B) a husband or partner of a female aged between 18 and 40?

1 - Yes 2 - No

IF NO TO BOTH, POLITELY TERMINATE

IF YES TO A OR B, ASK TO SPEAK TO THAT PERSON, AND CONTINUE. IF YES TO BOTH, RANDOMIZE.

REPEAT: We are conducting a survey about some important health issues. Please be assured that we are not selling anything. Individual answers to this survey will be kept confidential and the tabulated findings will be used to create informational materials to help all families.

  1. Thinking about healthy infants and children, what, in your opinion are the most important things that pregnant women can do to increase the likelihood that their baby will be born healthy? What things come to mind as important?DO NOT READ. CODE ALL THAT APPLY. FIRST MENTION. SECOND MENTION, THIRD MENTION. Are there any others?
01 - Visit doctor/health professional 11%
02 - Eat well/good nutrition/vitamins 75%
03 - Increase exercise/physical activity 25%
04 - Reduce exercise/physical activity 5%
05 - Cut down/stop smoking 63%
06 - Cut down/stop alcohol use 52%
07 - Cut down/stop drug use (marijuana, crack, heroin, etc.) 14%
08 - Avoid stress 4%
09 - Avoid environmental pollution 2%
10 - Avoid second hand smoke 1%
11 - Positive mental attitude 1%
12 - Learn about infant care
13 - Take pre-natal class 2%
14 - Talk to friends/family/social support 1%
15 - Other (SPECIFY) 6%
16 - DK/NA 1%
  1. Here are some things that pregnant women might do to increase the likelihood that their baby will be born healthy. In your opinion, is each of the following one of the most important things to do, a very important thing to do, a less important thing to do or not at all important to do?
    READ AND ROTATE
a) Cut down or stop smoking?  
1 - One of the most important things to do 63%
2 - A very important thing to do 35%
3 - A less important thing to do 2%
4 - Not at all important to do  
5 - DK/NA  
b) Cut down or stop using alcohol  
1 - One of the most important things to do 60%
2 - A very important thing to do 38%
3 - A less important thing to do 2%
4 - Not at all important to do  
5 - DK/NA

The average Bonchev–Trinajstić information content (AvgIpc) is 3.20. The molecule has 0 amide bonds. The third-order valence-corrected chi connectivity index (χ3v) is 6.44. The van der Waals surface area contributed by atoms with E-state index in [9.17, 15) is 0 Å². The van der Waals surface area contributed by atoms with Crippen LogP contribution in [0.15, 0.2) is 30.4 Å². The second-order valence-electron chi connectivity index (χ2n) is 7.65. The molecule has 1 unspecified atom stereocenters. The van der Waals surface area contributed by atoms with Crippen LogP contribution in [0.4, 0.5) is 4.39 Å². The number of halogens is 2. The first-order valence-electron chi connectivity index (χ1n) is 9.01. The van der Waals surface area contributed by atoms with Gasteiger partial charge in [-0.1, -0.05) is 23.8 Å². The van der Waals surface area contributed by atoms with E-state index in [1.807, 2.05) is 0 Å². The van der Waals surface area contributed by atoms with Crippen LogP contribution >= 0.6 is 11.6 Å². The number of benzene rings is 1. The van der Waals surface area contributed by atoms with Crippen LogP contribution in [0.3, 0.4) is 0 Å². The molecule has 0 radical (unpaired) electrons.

c) Avoid stressful situations  
1 - One of the most important things to do 19%
2 - A very important thing to do 59%
3 - A less important thing to do 21%
4 - Not at all important to do  
5 - DK/NA 1%
d) Eat nutritious food  
1 - One of the most important things to do 54%
2 - A very important thing to do 46%
3 - A less important thing to do 1%
4 - Not at all important to do  
5 - DK/NA  
e) Visit a doctor or health professional on a regular basis  
1 - One of the most important things to do 42%
2 - A very important thing to do 54%
3 - A less important thing to do 4%
4 - Not at all important to do  
5 - DK/NA  
f) Reduce strenuous physical activity  
1 - One of the most important things to do 12%
2 - A very important thing to do 41%
3 - A less important thing to do 39%
4 - Not at all important to do 7%
5 - DK/NA 1%
g) Avoid environmental pollution  
1 - One of the most important things to do 22%
2 - A very important thing to do 58%
3 - A less important thing to do 19%
4 - Not at all important to do 2%
5 - DK/NA 1%
Avoid second-hand smoke
1 - One of the most important things to do 36%
2 - A very important thing to do 54%
3 - A less important thing to do 9%
4 - Not at all important to do *
5 - DK/NA *
  1. Please tell me if you think each of the following statements about alcohol use during pregnancy and its effect on a baby that is born is true or is not true?
    READ AND ROTATE
a) A small amount of alcohol use during pregnancy can usually be considered safe.
1 - True 51%
2 - Not true 46%
3 - DK/NA 2%
b) The more alcohol a pregnant woman drinks, the more likely that the baby will be harmed.
1 - True 98%
2 - Not true 1%
3 - DK/NA
c) The more alcohol a pregnant woman drinks, the more harm that may be done to the baby.
1 - True 98%
2 - Not true 2%
3 - DK/NA
d) A moderate amount of alcohol consumption during pregnancy can usually be considered safe.
1 - True 25%
2 - Not true 73%
3 - DK/NA 2%
e) Any alcohol consumption during pregnancy can harm the baby.
1 - True 66%
2 - Not true 33%
3 - DK/NA 1%
f) alcohol use beforea pregnancy begins can harm a baby, even if a woman stops alcohol use during the pregnancy.
1 - True 39%
2 - Not true 53%
3 - DK/NA 8%
g) A small amount of alcohol consumption during pregnancy would never lead to serious harm to the baby.
1 - True 30%
2 - Not true 66%
3 - DK/NA 4%
  1. In terms of its effect on a baby that is born, do you think it would be very safe, somewhat safe, not very safe or not at all safe for a pregnant woman to drink each of the following amounts of alcohol

a) One alcoholic drink each day during the pregnancy?

1 - Very safe 1%
2 - somewhat safe 6%
3 - Not very safe 25%
4 - Not at all safe 69%
5 - DK/NA
b) Three or four alcoholic drinks each weekend during the pregnancy?
1 - Very safe 1%
2 - somewhat safe 4%
3 - Not very safe 27%
4 - Not at all safe 68%
5 - DK/NA
c) Two alcoholic drinks on two or three different occasions during the pregnancy?
1 - Very safe 12%
2 - somewhat safe 35%
3 - Not very safe 25%
4 - Not at all safe 27%
5 - DK/NA 1%
d) A total of one or two alcoholic drinks during the pregnancy?
1 - Very safe 27%
2 - somewhat safe 38%
3 - Not very safe 14%
4 - Not at all safe 20%
5 - DK/NA

5. a) Do you recall seeing any information about the effects of alcohol use on a baby during pregnancy?

1 - Yes 2 - No 3 - DK/NA

YES   72%
NO   28%
DK/NA   *

b) What kind of information was it?
DO NOT READ. CODE ALL THAT APPLY

N=877
01 - Brochure/pamphlet 33%
02 - Media programs/articles in newspapers/magazines 33%
03 - Books 15%
04 - Television advertising 24%
05 - Magazine advertising 11%
06 - Infant care groups/classes 6%
07 - Poster 12%
08 - Doctor/health care professional 20%